In 1995, NFA's Board of Directors (the "Board") appointed a Special Committee for the Review of CPO/CTA Disclosure Issues (the "Special Committee), which in turn formed the Subcommittee for the Review of Non-Performance CPO/CTA Disclosure Issues (the "Subcommittee"). The goal of this Subcommittee was to design a concise and readable disclosure document that ensured that prospective pool participants received all the information needed to make an informed investment decision. The Subcommittee concluded the best way to achieve this goal would be to adopt a two-part disclosure document format similar to the Securities and Exchange Commission's ("SEC") format for mutual funds.
On August 17, 1995, the Board endorsed a proposal by the Subcommittee to implement a two-part disclosure document. The Subcommittee determined that disclosure documents must be as clear and concise as possible and limit the information that could be included to that information required by the Commission's Part 4 Rules, information required by other applicable laws, and any other information necessary to understand the fundamental characteristics of the pool or make the disclosure document not misleading. The original proposal recommended changes to the Part 4 Rules to require a CPO of a public pool to prepare a separate statement of additional information ("SAI") containing certain enumerated information which closely tracked the SEC requirements for mutual fund SAIs. The CPO would not have been required to provide this document, however, unless requested by a prospective or current participant. Private pool offerings would not have been required to prepare an SAI. However, if the CPO of a private pool offering wanted to provide additional information to prospective participants, the information would have to be provided in an SAI. For a private pool, the SAI could either be provided as a separate document or bound together with the disclosure document.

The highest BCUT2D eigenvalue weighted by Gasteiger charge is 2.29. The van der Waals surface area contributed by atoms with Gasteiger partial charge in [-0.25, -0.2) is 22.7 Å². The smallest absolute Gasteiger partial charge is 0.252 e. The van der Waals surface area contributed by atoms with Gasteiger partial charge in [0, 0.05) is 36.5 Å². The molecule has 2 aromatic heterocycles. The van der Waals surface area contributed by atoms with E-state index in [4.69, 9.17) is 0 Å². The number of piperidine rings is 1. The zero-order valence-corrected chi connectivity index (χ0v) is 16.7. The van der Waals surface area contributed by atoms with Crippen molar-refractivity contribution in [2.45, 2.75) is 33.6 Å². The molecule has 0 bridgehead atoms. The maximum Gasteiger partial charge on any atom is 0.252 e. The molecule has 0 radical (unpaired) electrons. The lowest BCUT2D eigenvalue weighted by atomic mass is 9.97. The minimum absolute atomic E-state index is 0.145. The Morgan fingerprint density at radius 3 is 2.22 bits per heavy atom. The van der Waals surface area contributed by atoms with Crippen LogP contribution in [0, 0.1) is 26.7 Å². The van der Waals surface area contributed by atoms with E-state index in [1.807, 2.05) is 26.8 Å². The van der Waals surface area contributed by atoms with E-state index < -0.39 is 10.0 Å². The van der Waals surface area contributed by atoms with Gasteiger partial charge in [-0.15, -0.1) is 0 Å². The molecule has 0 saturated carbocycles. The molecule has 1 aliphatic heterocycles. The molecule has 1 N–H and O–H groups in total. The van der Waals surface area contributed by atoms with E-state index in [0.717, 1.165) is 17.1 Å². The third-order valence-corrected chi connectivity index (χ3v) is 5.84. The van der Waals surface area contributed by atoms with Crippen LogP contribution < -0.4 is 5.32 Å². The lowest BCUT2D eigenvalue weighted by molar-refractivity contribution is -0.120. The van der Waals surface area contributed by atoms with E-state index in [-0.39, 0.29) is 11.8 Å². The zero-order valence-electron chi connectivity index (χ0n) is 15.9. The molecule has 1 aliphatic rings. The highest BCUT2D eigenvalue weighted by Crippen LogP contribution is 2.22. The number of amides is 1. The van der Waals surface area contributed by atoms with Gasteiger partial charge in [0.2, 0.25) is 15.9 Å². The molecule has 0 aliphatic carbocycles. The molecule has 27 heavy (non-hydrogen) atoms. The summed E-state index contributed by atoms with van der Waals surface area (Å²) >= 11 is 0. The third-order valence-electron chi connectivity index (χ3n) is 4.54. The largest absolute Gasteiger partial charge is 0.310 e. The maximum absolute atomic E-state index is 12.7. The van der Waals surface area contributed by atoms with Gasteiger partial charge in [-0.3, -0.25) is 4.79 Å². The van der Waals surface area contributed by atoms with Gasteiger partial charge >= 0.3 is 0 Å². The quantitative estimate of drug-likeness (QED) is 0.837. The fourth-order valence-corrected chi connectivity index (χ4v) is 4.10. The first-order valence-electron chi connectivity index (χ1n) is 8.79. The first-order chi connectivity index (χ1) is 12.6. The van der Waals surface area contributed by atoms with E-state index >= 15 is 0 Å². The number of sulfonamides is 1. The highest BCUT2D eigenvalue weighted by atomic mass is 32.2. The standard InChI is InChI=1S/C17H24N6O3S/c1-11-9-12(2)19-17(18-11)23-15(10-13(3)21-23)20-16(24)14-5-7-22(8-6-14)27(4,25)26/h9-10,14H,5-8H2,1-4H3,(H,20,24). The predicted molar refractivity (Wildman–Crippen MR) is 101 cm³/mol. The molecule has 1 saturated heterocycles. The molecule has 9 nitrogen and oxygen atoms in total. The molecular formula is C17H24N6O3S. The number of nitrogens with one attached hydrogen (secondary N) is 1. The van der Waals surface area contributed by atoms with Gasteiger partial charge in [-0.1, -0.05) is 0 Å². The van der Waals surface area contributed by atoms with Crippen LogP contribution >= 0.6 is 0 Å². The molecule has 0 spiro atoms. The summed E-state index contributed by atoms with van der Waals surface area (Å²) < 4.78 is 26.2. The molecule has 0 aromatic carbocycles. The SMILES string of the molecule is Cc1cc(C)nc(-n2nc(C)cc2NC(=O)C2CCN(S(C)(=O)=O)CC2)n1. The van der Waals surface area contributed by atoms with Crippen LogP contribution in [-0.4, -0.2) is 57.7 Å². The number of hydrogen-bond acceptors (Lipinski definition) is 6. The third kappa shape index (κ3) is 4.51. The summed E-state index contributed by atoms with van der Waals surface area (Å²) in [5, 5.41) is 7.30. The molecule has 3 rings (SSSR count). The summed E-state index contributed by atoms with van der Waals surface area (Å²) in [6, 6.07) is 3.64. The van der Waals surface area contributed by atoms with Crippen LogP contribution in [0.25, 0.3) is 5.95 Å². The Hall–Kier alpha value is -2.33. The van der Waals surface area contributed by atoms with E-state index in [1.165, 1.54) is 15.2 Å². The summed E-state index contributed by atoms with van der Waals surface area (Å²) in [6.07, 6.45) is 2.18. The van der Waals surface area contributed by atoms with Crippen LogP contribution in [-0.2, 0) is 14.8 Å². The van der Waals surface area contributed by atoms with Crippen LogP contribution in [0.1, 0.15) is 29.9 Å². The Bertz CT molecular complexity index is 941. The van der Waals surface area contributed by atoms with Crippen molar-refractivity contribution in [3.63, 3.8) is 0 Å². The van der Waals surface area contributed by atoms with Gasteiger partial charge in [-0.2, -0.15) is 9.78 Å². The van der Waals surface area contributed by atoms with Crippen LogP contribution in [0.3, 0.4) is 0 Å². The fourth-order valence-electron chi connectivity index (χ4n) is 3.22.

The requirement that Part I of the document include information required by other applicable laws was intended to cover information that public pools are required to disclose by the SEC and state securities regulators. The Subcommittee hoped to gain some concessions from the SEC regarding the information that needed to be included in Part I of the document. Specifically, the Subcommittee sought to get the SEC's agreement that Part I of the document could be limited to the types of disclosures currently required of mutual funds in Part I of the mutual fund prospectus.
As you are aware, the CFTC Part 4 Rules require that the disclosure document include the monthly rate of return for the pool for the most recent five calendar years and year-to-date, computed on a compounded monthly basis. The Part 4 Rules also require a summary description of the performance history of non-core CTAs. Under the Subcommittee's proposal, pool performance information computed on a yearly basis would have been included in Part I. Monthly rates of return and the summary performance history description for non-core CTAs could, however, have been included in the SAI.
Obviously, full implementation of this proposal would have required the approval of the SEC and various state regulators as well as the CFTC. As you know, the CFTC has adopted a resolution supporting the concept of two-part disclosure documents. However, CFTC staff has encountered resistance from the SEC. Although the SEC supports a "plain English" initiative to simplify disclosure documents, it seems leery of a mutual fund disclosure format for pools. In fact, in a recent Wall Street Journal article, Meredith Cross, deputy of the SEC's Division of Corporate Finance, stated that it was unlikely that futures funds would move towards using a two-part disclosure document.
Given the SEC's apparent reluctance to approve a two-part disclosure format for pools, CFTC staff recently suggested to NFA staff that the Subcommittee's proposal be amended to apply only to privately offered pools. Commission staff reasoned that this amended proposal would be more viable because it could become effective without any approvals by the SEC or state regulators. Although NFA's Subcommittee would like to see some progress on this proposal, it concluded that publicly offered pools should not be exempt from a two-part disclosure format as they, more than privately offered pools, tend to have the longest and least understandable documents. Recognizing, however, that its original proposal was not viable in the current environment, the Subcommittee revisited its original proposal to consider whether any changes could be made to make the proposal more palatable to the SEC.